Koukla is a sweet little 11–year–old female Moodle who presented to us for investigation of a bleeding mass on her lip. Her owner also commented at the time of consultation that she was having difficulties urinating and was urinating inappropriately at home. Koukla would squat to urinate frequently, passing only small amounts of urine. Koukla’s urine was tested and was found to contain a large number of bacteria. Antibiotics were started to treat this infection.
As part of Koukla’s diagnostic work up, x-rays were taken and Koukla was found to have a large number of stones evident in her bladder. Koukla underwent surgery to completely excise the tumour on her lip. This tumour was found to be a melanoma and she recovered very well from this surgery.
Koukla’s owner then decided to undertake a second procedure to surgically remove the bladder stones. This involved surgically approaching the bladder, incising through the bladder wall and scooping and flushing until all stones were collected. We retrieved many stones of varying shapes and sizes!
Bladder stones, or uroliths as they are also known, are physical aggregations of minerals and other substances found in the bladder and urinary tract. Uroliths rub on the walls of the bladder causing discomfort, pain and irritation whilst also contributing to infection. They can also become lodged in places along the urinary tract, causing a physical blockage preventing urination. Uroliths can be made up of a variety of different minerals. The minerals present can vary due to the breed of dog, pH of the urine, presence of infection or the presence of other medical conditions. Koukla’s uroliths were sent to a laboratory in the U.S.A. and confirmed to be struvite stones, which are largely composed of magnesium phosphate.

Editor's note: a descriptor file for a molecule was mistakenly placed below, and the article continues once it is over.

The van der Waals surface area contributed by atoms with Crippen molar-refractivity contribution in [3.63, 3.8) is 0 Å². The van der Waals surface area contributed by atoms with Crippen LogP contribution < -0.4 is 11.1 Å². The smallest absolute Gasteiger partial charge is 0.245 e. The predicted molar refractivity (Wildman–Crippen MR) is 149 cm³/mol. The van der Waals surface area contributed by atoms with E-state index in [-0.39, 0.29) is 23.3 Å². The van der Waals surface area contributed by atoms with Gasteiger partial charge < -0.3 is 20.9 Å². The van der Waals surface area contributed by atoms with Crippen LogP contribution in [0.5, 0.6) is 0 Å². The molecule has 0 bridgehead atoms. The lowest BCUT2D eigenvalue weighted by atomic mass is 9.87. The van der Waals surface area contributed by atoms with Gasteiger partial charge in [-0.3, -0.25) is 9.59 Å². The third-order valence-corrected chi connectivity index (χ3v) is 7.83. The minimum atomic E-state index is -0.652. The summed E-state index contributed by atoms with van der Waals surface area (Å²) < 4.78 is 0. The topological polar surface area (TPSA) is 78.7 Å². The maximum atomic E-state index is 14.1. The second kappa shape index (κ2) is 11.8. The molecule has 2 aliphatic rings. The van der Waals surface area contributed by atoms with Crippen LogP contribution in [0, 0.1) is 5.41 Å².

Patients who have uroliths generally show signs of frequent urination and urgency. Often, they will only pass small amounts of urine and in some cases where a blockage has occurred there may be no urine passed at all. Urinary blockage is an emergency situation and requires immediate veterinary attention.
Treatment for uroliths involves the surgical removal of the stones (depending on severity of the individual case), along with antibiotics and ongoing dietary management. Luckily, little Koukla has responded well to her treatment and is much more comfortable. She is a very happy girl who is now back to urinating normally. Koukla has now been given a new lease on life by her dedicated owners.